- In order to remain proficient, the engineer must regularly use the software. This is a problem for busy engineers who have a variety of responsibilities such as meetings, client negotiations, construction supervision, administration and reporting etc.
- CAD software is general in purpose. For land development specific applications this flexibility is overhead in the software. It limits the optimization that can be done for specific geometric design processes like contouring, cross section calculations, volumes etc. The result is that CAD-based software is generally not as quick and reactive as specialized standalone software.
The net result of these problems is that the engineer often does not effectively use the design software his/her firm has available, or in some cases does not use it at all, and great inefficiencies result. Engineers may revert to pen and paper, rely heavily on others with CAD expertise to assist them, or may complete designs which are sloppy and take a lot of time for others to “fix.”
Standalone Software for Engineering Design
There are a variety of Civil Engineering software packages on the market today. Some well-known products include AutoCad’s Civil 3D®, Bentley’s InRoads®, Softree’s RoadEng®, and a variety of others. Most of these packages require a CAD platform to run. In addition to being large sophisticated products, they require a thorough understanding of the CAD engine.
For many companies, this complexity of design software restricts its use to CAD specialists, and engineers are forced to rely on these technicians to carry out their design work.
CAD software is feature-rich. It can be used to design anything from widgets to jet airliners. This flexibility brings with it a significant processing overhead. Additional information (entities, object types, proxies, layers, blocks etc.) must be saved and processed. This slows everything down.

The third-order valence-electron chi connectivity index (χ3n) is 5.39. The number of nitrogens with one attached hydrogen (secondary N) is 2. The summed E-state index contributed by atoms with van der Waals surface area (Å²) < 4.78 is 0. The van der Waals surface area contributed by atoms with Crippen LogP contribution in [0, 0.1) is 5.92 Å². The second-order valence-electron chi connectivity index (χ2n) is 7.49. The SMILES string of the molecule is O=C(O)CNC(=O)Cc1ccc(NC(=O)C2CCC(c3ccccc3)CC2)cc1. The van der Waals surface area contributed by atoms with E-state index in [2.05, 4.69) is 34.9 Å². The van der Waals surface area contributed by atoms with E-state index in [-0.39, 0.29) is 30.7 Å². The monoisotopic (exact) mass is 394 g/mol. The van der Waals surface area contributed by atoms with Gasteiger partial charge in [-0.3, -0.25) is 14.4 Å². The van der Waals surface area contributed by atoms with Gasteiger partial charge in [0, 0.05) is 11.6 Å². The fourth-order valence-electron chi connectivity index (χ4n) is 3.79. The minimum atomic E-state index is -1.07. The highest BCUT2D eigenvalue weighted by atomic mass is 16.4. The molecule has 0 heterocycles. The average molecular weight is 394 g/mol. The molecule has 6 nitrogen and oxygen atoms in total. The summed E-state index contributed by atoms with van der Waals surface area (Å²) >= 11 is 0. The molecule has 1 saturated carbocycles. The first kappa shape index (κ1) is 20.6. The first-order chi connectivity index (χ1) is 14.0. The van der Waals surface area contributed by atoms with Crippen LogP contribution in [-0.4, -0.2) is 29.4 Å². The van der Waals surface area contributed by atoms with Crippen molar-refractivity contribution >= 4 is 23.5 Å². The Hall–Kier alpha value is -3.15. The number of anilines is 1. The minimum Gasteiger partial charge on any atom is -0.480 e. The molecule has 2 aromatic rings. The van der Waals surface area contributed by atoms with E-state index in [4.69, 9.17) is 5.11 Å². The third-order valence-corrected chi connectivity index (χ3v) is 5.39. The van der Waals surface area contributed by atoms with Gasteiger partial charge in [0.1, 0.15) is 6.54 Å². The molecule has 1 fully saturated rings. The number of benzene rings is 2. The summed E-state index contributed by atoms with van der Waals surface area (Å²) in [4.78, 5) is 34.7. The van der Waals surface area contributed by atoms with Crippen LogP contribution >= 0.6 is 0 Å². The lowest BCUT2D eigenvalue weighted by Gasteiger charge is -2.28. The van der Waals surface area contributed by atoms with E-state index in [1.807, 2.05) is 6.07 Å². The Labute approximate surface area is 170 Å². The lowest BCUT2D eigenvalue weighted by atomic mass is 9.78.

Free from this CAD overhead, standalone software (such as RoadEng) is easy-to-use and can optimize application-specific tasks such as surface modeling or volume calculations. The result is a highly interactive design tool capable of processing larger data sets.
Is CAD-Based Software Becoming Bloated?
Software bloat, or bloatware, is a term used in both a neutral and disparaging sense, to describe the tendency of software to become larger, or to use larger amounts of system resources (memory, disk, processing power etc.), while adding little or no value to the end user.
One of the main catalysts for software bloat is money. In the software world a key source of revenue is to add more features to a product, up the version number, and charge the end user more money. In early versions of a new product, more functions with each new version usually means the newest version is better. However, there comes a point beyond which more actually makes the product less effective.
Questions to consider:
- Is the software I am using appropriate for the work I do?
- Is it focused on that type of work I do, or does it contain a large number of features which are not of interest to me?
- What is the cost in terms of training, licensing and lost productivity as a result of the ongoing adding of features?
Figure 1—Bloatware: A survey of CAD-based design users revealed that only a fraction of the software’s functionality is used.More than 90% of those surveyed indicated that they use less than 10% of the features in the software.
Compatibility and Interoperability
Obviously, compatibility and interchangeability of data between software packages is very important.